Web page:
The Source magazine has Eminem on the defensive over a decade-old song that calls black girls "dumb" and depicts them as gold diggers.
The Source magazine has Eminem on the defensive over a decade-old song that calls black girls "dumb" and depicts them as gold diggers. In the latest chapter of the magazine's campaign against Eminem, Source principals David Mays and Raymond Scott held a press conference to play the recording. It features Eminem, who is white, saying things like: "Black girls are dumb, and white girls are good chicks."
There also is another brief song in which a rapper, who the Source says is Eminem, uses the n-word.
The tape was provided to the magazine by "three white hip-hop fans from Detroit who were peers of Eminem in the early '90s, at the time of the recording," the Source said in a statement.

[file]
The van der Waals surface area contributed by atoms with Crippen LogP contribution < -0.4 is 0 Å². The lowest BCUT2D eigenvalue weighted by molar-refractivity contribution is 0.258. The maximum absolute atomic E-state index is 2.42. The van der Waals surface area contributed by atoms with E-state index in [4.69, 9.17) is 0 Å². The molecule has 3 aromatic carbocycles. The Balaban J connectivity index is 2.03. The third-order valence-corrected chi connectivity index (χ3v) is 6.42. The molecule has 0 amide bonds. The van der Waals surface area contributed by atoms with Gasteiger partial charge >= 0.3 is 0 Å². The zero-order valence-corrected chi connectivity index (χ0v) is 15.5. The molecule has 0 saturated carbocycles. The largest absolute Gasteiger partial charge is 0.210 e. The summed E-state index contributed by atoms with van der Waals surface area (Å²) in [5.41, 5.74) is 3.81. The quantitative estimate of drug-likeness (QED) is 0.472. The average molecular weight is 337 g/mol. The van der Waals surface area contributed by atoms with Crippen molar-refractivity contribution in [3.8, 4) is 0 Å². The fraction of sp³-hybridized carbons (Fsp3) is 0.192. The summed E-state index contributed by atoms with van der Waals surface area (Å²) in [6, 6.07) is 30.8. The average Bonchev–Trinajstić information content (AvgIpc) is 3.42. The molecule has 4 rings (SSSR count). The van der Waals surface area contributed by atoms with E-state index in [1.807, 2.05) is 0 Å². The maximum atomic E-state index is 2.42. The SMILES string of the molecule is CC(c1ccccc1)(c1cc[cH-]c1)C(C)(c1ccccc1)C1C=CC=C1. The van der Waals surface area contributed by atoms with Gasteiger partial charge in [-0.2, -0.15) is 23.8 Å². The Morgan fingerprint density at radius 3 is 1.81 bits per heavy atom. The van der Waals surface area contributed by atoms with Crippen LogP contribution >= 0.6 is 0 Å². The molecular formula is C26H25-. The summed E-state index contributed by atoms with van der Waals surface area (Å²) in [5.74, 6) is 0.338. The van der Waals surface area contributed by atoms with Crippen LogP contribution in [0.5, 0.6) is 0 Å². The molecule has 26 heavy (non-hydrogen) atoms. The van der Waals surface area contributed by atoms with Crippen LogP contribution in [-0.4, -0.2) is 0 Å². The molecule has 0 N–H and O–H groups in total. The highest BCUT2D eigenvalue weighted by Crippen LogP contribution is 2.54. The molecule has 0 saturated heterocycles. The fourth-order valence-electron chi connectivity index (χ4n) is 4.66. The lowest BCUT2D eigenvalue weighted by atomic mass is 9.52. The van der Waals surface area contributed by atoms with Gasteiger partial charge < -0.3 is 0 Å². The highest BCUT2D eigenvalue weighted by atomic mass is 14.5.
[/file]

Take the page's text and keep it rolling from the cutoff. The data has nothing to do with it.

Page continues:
Eminem acknowledged that he made the song deriding black women. He said in a statement it was "something I made out of anger, stupidity and frustration when I was a teenager. I'd just broken up with my girlfriend, who was African-American, and I reacted like the angry, stupid kid I was. I hope people will take it for the foolishness that it was, not for what somebody is trying to make it into today."
Regarding the n-word, Eminem's publicist said yesterday (Nov. 20), "We haven't heard the first tape and can't confirm whether it's him."
The long-standing beef between Eminem and the Source began when Scott and Mays accused Eminem of exploiting hip-hop culture. They claimed that Eminem receives preferential treatment because of his race, a charge later refuted by Jay-Z and other top rappers, who cited Eminem's considerable skills.
Scott, who records under the name Benzino, attacked Eminem on several songs. Eminem responded with songs claiming that Scott had targeted him to pump up the anemic sales of his poorly received albums.
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